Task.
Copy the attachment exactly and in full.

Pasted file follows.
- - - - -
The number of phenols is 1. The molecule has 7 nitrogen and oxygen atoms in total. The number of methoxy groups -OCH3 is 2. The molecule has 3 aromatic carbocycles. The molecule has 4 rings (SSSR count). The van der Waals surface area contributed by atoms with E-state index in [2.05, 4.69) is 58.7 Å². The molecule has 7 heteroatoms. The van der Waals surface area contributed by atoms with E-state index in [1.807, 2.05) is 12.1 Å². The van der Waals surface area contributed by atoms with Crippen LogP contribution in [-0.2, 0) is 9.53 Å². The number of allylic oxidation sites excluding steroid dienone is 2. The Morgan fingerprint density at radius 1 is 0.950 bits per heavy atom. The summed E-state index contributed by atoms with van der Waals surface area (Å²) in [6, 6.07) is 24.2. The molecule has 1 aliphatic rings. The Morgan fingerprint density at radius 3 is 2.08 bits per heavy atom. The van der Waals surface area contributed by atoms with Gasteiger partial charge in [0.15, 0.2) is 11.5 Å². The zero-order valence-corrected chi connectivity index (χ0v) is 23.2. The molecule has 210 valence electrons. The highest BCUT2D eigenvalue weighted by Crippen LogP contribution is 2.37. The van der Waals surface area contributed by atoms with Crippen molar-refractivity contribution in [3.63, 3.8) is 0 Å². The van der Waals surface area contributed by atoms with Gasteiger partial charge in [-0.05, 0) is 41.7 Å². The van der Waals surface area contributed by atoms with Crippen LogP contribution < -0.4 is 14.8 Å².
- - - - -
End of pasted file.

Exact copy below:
The number of phenols is 1. The molecule has 7 nitrogen and oxygen atoms in total. The number of methoxy groups -OCH3 is 2. The molecule has 3 aromatic carbocycles. The molecule has 4 rings (SSSR count). The van der Waals surface area contributed by atoms with E-state index in [2.05, 4.69) is 58.7 Å². The molecule has 7 heteroatoms. The van der Waals surface area contributed by atoms with E-state index in [1.807, 2.05) is 12.1 Å². The van der Waals surface area contributed by atoms with Crippen LogP contribution in [-0.2, 0) is 9.53 Å². The number of allylic oxidation sites excluding steroid dienone is 2. The Morgan fingerprint density at radius 1 is 0.950 bits per heavy atom. The summed E-state index contributed by atoms with van der Waals surface area (Å²) in [6, 6.07) is 24.2. The molecule has 1 aliphatic rings. The Morgan fingerprint density at radius 3 is 2.08 bits per heavy atom. The van der Waals surface area contributed by atoms with Gasteiger partial charge in [0.15, 0.2) is 11.5 Å². The zero-order valence-corrected chi connectivity index (χ0v) is 23.2. The molecule has 210 valence electrons. The highest BCUT2D eigenvalue weighted by Crippen LogP contribution is 2.37. The van der Waals surface area contributed by atoms with Crippen molar-refractivity contribution in [3.63, 3.8) is 0 Å². The van der Waals surface area contributed by atoms with Gasteiger partial charge in [-0.05, 0) is 41.7 Å². The van der Waals surface area contributed by atoms with Crippen LogP contribution < -0.4 is 14.8 Å².